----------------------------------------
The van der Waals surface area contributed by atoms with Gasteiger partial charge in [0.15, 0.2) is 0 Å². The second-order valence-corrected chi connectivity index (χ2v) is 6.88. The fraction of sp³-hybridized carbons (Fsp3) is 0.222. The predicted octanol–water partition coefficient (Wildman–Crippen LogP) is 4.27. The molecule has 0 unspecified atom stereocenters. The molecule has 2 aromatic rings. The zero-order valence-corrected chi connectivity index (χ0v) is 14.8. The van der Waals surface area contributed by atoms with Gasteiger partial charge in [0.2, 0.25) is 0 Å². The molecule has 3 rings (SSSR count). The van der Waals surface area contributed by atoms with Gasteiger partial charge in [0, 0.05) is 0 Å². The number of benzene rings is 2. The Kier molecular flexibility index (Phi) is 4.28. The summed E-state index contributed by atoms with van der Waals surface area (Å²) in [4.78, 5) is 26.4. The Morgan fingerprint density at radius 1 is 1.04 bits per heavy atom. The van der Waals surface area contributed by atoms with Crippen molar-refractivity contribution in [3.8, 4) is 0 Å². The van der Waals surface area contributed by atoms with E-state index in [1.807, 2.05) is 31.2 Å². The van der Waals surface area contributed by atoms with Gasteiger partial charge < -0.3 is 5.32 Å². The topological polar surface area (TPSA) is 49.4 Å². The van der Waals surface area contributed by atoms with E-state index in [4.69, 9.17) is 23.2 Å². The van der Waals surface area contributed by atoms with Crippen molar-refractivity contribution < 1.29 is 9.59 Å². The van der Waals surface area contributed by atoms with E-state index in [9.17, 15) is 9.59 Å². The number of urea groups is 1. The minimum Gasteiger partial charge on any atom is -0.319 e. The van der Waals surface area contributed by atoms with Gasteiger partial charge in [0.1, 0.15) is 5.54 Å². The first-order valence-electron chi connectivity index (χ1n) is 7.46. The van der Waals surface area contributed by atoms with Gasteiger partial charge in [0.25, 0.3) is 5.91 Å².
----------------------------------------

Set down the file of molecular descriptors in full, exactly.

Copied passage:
The van der Waals surface area contributed by atoms with Gasteiger partial charge in [0.15, 0.2) is 0 Å². The second-order valence-corrected chi connectivity index (χ2v) is 6.88. The fraction of sp³-hybridized carbons (Fsp3) is 0.222. The predicted octanol–water partition coefficient (Wildman–Crippen LogP) is 4.27. The molecule has 0 unspecified atom stereocenters. The molecule has 2 aromatic rings. The zero-order valence-corrected chi connectivity index (χ0v) is 14.8. The van der Waals surface area contributed by atoms with Gasteiger partial charge in [0.2, 0.25) is 0 Å². The molecule has 3 rings (SSSR count). The van der Waals surface area contributed by atoms with Gasteiger partial charge in [0, 0.05) is 0 Å². The number of benzene rings is 2. The Kier molecular flexibility index (Phi) is 4.28. The summed E-state index contributed by atoms with van der Waals surface area (Å²) in [4.78, 5) is 26.4. The Morgan fingerprint density at radius 1 is 1.04 bits per heavy atom. The van der Waals surface area contributed by atoms with Crippen molar-refractivity contribution in [3.8, 4) is 0 Å². The van der Waals surface area contributed by atoms with E-state index in [1.807, 2.05) is 31.2 Å². The van der Waals surface area contributed by atoms with Gasteiger partial charge < -0.3 is 5.32 Å². The topological polar surface area (TPSA) is 49.4 Å². The van der Waals surface area contributed by atoms with E-state index in [4.69, 9.17) is 23.2 Å². The van der Waals surface area contributed by atoms with Crippen molar-refractivity contribution < 1.29 is 9.59 Å². The van der Waals surface area contributed by atoms with E-state index in [9.17, 15) is 9.59 Å². The number of urea groups is 1. The minimum Gasteiger partial charge on any atom is -0.319 e. The van der Waals surface area contributed by atoms with Gasteiger partial charge in [0.1, 0.15) is 5.54 Å². The first-order valence-electron chi connectivity index (χ1n) is 7.46. The van der Waals surface area contributed by atoms with Gasteiger partial charge in [0.25, 0.3) is 5.91 Å².